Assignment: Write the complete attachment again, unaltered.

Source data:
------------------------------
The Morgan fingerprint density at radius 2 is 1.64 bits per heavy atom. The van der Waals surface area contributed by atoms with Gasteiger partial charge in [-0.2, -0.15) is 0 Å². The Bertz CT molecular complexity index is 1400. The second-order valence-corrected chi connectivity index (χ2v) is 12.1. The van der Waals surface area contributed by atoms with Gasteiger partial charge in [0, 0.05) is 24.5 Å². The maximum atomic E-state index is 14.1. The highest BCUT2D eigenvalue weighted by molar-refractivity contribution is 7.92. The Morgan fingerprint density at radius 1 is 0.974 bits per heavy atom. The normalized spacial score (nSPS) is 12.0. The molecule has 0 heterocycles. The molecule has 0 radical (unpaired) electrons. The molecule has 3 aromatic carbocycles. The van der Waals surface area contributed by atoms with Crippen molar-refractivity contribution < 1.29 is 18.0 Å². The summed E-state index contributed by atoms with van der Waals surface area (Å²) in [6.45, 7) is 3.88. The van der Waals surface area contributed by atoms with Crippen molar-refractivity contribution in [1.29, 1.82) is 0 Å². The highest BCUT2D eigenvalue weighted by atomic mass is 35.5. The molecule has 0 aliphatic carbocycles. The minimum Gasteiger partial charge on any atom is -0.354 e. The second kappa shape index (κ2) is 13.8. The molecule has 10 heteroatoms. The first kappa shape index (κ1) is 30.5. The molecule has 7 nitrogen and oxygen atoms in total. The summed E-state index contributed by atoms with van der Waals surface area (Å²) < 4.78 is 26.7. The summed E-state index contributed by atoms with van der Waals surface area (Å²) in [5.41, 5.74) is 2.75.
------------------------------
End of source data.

The Morgan fingerprint density at radius 2 is 1.64 bits per heavy atom. The van der Waals surface area contributed by atoms with Gasteiger partial charge in [-0.2, -0.15) is 0 Å². The Bertz CT molecular complexity index is 1400. The second-order valence-corrected chi connectivity index (χ2v) is 12.1. The van der Waals surface area contributed by atoms with Gasteiger partial charge in [0, 0.05) is 24.5 Å². The maximum atomic E-state index is 14.1. The highest BCUT2D eigenvalue weighted by molar-refractivity contribution is 7.92. The Morgan fingerprint density at radius 1 is 0.974 bits per heavy atom. The normalized spacial score (nSPS) is 12.0. The molecule has 0 heterocycles. The molecule has 0 radical (unpaired) electrons. The molecule has 3 aromatic carbocycles. The van der Waals surface area contributed by atoms with Crippen molar-refractivity contribution < 1.29 is 18.0 Å². The summed E-state index contributed by atoms with van der Waals surface area (Å²) in [6.45, 7) is 3.88. The van der Waals surface area contributed by atoms with Crippen molar-refractivity contribution in [1.29, 1.82) is 0 Å². The highest BCUT2D eigenvalue weighted by atomic mass is 35.5. The molecule has 0 aliphatic carbocycles. The minimum Gasteiger partial charge on any atom is -0.354 e. The second kappa shape index (κ2) is 13.8. The molecule has 10 heteroatoms. The first kappa shape index (κ1) is 30.5. The molecule has 7 nitrogen and oxygen atoms in total. The summed E-state index contributed by atoms with van der Waals surface area (Å²) < 4.78 is 26.7. The summed E-state index contributed by atoms with van der Waals surface area (Å²) in [5.41, 5.74) is 2.75.